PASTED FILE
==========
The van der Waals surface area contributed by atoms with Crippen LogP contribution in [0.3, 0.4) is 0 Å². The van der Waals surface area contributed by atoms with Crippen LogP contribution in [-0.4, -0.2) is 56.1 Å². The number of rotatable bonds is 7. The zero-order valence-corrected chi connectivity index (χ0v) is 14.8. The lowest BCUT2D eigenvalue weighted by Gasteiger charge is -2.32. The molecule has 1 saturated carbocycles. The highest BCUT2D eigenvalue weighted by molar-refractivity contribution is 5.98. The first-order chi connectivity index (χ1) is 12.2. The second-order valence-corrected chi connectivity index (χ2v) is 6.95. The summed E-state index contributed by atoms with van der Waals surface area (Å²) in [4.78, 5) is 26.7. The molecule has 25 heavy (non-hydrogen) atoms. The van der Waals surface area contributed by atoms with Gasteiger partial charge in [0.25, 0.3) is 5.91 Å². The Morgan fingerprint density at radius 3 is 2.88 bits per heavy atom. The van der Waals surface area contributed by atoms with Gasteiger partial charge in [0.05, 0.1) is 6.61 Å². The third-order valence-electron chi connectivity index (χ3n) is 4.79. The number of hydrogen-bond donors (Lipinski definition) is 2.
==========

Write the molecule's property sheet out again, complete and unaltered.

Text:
The van der Waals surface area contributed by atoms with Crippen LogP contribution in [0.3, 0.4) is 0 Å². The van der Waals surface area contributed by atoms with Crippen LogP contribution in [-0.4, -0.2) is 56.1 Å². The number of rotatable bonds is 7. The zero-order valence-corrected chi connectivity index (χ0v) is 14.8. The lowest BCUT2D eigenvalue weighted by Gasteiger charge is -2.32. The molecule has 1 saturated carbocycles. The highest BCUT2D eigenvalue weighted by molar-refractivity contribution is 5.98. The first-order chi connectivity index (χ1) is 12.2. The second-order valence-corrected chi connectivity index (χ2v) is 6.95. The summed E-state index contributed by atoms with van der Waals surface area (Å²) in [4.78, 5) is 26.7. The molecule has 25 heavy (non-hydrogen) atoms. The van der Waals surface area contributed by atoms with Gasteiger partial charge in [0.25, 0.3) is 5.91 Å². The Morgan fingerprint density at radius 3 is 2.88 bits per heavy atom. The van der Waals surface area contributed by atoms with Gasteiger partial charge in [0.05, 0.1) is 6.61 Å². The third-order valence-electron chi connectivity index (χ3n) is 4.79. The number of hydrogen-bond donors (Lipinski definition) is 2.